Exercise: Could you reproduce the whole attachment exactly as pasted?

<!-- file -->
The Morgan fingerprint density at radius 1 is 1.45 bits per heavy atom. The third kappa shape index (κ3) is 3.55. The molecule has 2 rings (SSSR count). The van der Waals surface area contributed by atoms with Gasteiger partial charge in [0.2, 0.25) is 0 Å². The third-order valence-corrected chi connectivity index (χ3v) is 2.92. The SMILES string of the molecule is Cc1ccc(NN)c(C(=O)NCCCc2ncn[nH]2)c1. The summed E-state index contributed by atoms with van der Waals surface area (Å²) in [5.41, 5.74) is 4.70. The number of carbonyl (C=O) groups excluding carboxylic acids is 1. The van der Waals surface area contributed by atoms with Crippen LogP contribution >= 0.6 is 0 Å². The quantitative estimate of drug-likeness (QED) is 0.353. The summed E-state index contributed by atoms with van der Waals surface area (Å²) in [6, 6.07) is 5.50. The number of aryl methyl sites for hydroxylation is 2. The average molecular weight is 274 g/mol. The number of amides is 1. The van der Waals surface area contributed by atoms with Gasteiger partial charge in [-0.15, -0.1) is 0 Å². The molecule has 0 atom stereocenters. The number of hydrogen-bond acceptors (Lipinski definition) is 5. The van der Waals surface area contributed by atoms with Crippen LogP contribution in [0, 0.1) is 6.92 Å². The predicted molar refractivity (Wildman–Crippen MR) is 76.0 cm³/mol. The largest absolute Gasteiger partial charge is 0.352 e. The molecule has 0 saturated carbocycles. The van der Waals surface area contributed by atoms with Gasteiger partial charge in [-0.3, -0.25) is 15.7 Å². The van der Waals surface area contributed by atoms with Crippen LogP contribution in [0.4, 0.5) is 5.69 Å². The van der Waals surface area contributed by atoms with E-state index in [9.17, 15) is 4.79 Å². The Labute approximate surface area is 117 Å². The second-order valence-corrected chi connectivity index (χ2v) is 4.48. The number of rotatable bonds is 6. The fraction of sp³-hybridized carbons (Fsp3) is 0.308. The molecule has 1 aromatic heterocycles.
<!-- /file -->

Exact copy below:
The Morgan fingerprint density at radius 1 is 1.45 bits per heavy atom. The third kappa shape index (κ3) is 3.55. The molecule has 2 rings (SSSR count). The van der Waals surface area contributed by atoms with Gasteiger partial charge in [0.2, 0.25) is 0 Å². The third-order valence-corrected chi connectivity index (χ3v) is 2.92. The SMILES string of the molecule is Cc1ccc(NN)c(C(=O)NCCCc2ncn[nH]2)c1. The summed E-state index contributed by atoms with van der Waals surface area (Å²) in [5.41, 5.74) is 4.70. The number of carbonyl (C=O) groups excluding carboxylic acids is 1. The van der Waals surface area contributed by atoms with Crippen LogP contribution >= 0.6 is 0 Å². The quantitative estimate of drug-likeness (QED) is 0.353. The summed E-state index contributed by atoms with van der Waals surface area (Å²) in [6, 6.07) is 5.50. The number of aryl methyl sites for hydroxylation is 2. The average molecular weight is 274 g/mol. The number of amides is 1. The van der Waals surface area contributed by atoms with Gasteiger partial charge in [-0.15, -0.1) is 0 Å². The molecule has 0 atom stereocenters. The number of hydrogen-bond acceptors (Lipinski definition) is 5. The van der Waals surface area contributed by atoms with Crippen LogP contribution in [0, 0.1) is 6.92 Å². The predicted molar refractivity (Wildman–Crippen MR) is 76.0 cm³/mol. The largest absolute Gasteiger partial charge is 0.352 e. The molecule has 0 saturated carbocycles. The van der Waals surface area contributed by atoms with Gasteiger partial charge in [-0.3, -0.25) is 15.7 Å². The van der Waals surface area contributed by atoms with Crippen LogP contribution in [0.4, 0.5) is 5.69 Å². The van der Waals surface area contributed by atoms with E-state index in [9.17, 15) is 4.79 Å². The Labute approximate surface area is 117 Å². The second-order valence-corrected chi connectivity index (χ2v) is 4.48. The number of rotatable bonds is 6. The fraction of sp³-hybridized carbons (Fsp3) is 0.308. The molecule has 1 aromatic heterocycles.